This is prologue to the questions that came to my mind as I looked out over that grim field and pondered our current administration's ambitions to get involved in the Syrian civil war on the side of the Al Qaeda rebels who seek to topple the regime of Bashar al-Assad: how much differently would Gettysburg have turned out had Great Britain been providing military aid to the "freedom fighters" of the Confederacy? What would have happened if the Union were broken in part through the intervention of foreign powers? Why have we as a nation, with our historical memory of civil war, taken it upon ourselves to help stir up unrest, not only in Iraq, but also in Libya, Egypt, and now in Syria on behalf of the same people who attacked us twelve years ago?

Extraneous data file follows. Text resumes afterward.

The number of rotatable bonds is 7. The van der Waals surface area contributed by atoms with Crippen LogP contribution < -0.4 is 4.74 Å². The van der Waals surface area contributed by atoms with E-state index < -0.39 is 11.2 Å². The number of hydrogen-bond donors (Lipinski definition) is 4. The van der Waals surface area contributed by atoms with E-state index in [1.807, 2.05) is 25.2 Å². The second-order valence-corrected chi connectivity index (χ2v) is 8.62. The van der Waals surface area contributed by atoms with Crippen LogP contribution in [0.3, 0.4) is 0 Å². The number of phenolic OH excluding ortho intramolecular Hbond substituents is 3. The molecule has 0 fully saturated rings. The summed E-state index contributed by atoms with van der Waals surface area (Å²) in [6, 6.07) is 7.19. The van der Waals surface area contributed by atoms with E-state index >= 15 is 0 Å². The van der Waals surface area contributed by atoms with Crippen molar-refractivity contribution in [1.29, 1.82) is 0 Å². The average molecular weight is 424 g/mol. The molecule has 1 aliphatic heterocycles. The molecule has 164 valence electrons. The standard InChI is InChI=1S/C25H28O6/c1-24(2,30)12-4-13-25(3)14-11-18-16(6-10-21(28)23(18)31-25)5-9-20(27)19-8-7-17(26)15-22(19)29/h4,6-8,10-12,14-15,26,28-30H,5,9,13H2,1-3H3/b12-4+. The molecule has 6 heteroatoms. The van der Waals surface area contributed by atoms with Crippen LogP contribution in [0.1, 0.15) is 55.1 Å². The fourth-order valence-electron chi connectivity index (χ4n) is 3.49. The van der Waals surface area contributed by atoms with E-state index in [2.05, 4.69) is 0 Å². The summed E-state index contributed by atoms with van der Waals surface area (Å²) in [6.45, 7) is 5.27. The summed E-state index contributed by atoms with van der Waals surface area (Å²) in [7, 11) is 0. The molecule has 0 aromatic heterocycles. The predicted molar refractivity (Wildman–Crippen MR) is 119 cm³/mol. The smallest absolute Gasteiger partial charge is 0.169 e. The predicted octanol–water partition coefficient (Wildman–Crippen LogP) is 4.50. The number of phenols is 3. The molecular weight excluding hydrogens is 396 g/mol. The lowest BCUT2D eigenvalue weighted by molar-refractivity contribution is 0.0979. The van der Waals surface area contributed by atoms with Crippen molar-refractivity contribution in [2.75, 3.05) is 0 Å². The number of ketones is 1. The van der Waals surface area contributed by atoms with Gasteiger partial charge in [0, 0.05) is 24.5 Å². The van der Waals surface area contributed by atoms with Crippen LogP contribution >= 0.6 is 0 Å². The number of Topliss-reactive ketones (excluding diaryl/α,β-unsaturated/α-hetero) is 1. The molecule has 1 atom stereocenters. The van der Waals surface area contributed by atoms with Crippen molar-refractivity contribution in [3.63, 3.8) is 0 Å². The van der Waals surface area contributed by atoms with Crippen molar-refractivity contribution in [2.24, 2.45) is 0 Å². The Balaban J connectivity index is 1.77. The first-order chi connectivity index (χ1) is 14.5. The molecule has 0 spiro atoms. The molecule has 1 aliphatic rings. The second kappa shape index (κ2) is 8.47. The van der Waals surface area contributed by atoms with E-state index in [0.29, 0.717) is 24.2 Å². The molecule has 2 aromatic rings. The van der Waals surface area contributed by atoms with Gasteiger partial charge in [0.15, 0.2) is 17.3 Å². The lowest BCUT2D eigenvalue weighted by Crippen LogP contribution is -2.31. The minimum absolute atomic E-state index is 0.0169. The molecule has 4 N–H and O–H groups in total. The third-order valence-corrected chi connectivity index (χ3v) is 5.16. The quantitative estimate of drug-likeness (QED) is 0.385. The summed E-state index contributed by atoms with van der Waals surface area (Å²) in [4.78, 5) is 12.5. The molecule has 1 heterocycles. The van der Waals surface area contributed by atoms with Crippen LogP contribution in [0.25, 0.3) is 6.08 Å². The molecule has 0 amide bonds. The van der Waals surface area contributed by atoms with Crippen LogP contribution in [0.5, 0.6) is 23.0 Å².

To the last question, I have no answers, other than to join in our Holy Father Francis's call to pray and fast this Saturday, September 7, for peace in Syria and throughout the world.

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Thursday, August 29, 2013

Hanson, Cyrus, and Syria

Victor Davis Hanson, the neo-Stoic classicist and prophet of American decline, hears echoes of the Satyricon of Petronius in Miley Cyrus, our politics, and in our general cultural collapse. Fortunately, he has the capacity to see the positive in even the bleakest of situations, reminding us "just as Petronius’s world went on for another 400 years, ours may too."